The CK1 family of serine and threonine kinases is constitutively active, ubiquitously expressed and evolutionarily conserved in eukaryotes41. In addition to Wnt signaling, CK1 family members have been associated with many other cellular processes. CK1 isoforms (α, γ, δ and ε) have a highly conserved catalytic core and differ primarily in their N-terminal and C-terminal domains. CK1 is regulated by its subcellular localization and inhibitory autophosphorylation of its C-terminal domain.
Of the CK1 family members, CK1α is distinct in that it has a minimal C-terminal tail. This suggests that pyrvinium activates CK1α via an allosteric mechanism rather than via relief of autoinhibition. Further support for such a model comes from our observation that, although pyrvinium is incapable of stimulating the activity of full-length CK1δ in our in vitro assays, it promotes activation of a C-terminally truncated form of CK1δ (CK1δ1–317). Finally, we demonstrate that CK1α is differentially sensitive to the action of trypsin proteolysis in the presence or absence of pyrvinium.
Why would having a large C-terminal domain block the capacity of CK1 isoforms to be activated by pyrvinium? One possibility is that the C-terminal domain (which has been postulated to act as a pseudosubstrate) binds to the substrate-binding cavity of CK1 and blocks the activating conformational change induced by pyrvinium. Direct proof of this model will require elucidation of the structure of pyrvinium-bound CK1α in future studies.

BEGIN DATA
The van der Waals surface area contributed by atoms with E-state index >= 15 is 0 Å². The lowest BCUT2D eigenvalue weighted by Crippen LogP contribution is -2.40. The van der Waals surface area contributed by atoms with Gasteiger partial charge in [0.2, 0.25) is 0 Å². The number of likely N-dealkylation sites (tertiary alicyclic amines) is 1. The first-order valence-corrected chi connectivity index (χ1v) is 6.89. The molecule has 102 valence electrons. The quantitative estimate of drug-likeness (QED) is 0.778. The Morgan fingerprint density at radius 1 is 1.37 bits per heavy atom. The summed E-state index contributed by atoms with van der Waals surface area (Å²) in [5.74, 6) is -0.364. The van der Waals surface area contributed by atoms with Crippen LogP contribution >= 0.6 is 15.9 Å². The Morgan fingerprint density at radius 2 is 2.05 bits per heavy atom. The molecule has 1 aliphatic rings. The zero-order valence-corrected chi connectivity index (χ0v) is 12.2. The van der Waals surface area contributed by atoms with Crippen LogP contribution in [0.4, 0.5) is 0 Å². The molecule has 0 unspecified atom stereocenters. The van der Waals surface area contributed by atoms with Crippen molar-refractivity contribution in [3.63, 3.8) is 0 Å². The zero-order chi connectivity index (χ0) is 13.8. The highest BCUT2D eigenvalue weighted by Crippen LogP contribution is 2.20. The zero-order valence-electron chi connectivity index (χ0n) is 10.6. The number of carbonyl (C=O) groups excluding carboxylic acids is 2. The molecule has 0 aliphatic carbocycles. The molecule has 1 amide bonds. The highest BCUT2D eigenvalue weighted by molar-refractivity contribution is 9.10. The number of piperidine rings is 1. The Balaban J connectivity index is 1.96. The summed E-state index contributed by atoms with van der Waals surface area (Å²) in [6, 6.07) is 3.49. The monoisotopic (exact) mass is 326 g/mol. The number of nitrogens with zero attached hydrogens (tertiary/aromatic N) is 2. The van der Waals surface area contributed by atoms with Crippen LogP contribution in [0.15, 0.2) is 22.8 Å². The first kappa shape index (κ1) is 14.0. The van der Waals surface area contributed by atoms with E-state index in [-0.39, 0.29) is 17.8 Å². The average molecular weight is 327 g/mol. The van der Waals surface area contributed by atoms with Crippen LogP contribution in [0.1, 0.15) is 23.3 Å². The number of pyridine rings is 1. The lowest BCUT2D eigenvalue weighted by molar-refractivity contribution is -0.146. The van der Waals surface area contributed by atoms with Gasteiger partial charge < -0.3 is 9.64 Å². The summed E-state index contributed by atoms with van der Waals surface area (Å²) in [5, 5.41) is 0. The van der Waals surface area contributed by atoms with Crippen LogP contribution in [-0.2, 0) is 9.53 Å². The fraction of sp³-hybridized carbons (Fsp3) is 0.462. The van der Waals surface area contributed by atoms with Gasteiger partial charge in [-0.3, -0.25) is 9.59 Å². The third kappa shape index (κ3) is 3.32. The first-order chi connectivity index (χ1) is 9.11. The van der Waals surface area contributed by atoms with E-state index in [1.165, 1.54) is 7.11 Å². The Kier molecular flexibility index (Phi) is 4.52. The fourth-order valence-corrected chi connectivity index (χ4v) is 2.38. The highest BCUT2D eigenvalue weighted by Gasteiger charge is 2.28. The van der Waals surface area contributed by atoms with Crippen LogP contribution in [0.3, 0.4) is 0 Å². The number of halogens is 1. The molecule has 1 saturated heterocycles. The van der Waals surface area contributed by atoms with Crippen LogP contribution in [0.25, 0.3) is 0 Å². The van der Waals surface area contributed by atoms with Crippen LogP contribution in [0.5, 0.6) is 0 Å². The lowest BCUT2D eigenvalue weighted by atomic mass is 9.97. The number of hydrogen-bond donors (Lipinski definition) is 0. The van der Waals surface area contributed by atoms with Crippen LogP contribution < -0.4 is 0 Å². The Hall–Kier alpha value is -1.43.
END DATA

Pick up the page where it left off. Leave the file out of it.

Assigning specific biological activities to individual CK1 isoforms has been notoriously difficult (even with RNA interference knockdowns), possibly because of compensatory effects from the various isoforms. Overexpression studies, in contrast, may result in phosphorylation of nonphysiological substrates (for example, due to inappropriate access to substrates normally available only to other CK1 isoforms). Thus, pyrvinium may serve as a useful tool to dissect the biological roles of endogenous CK1α.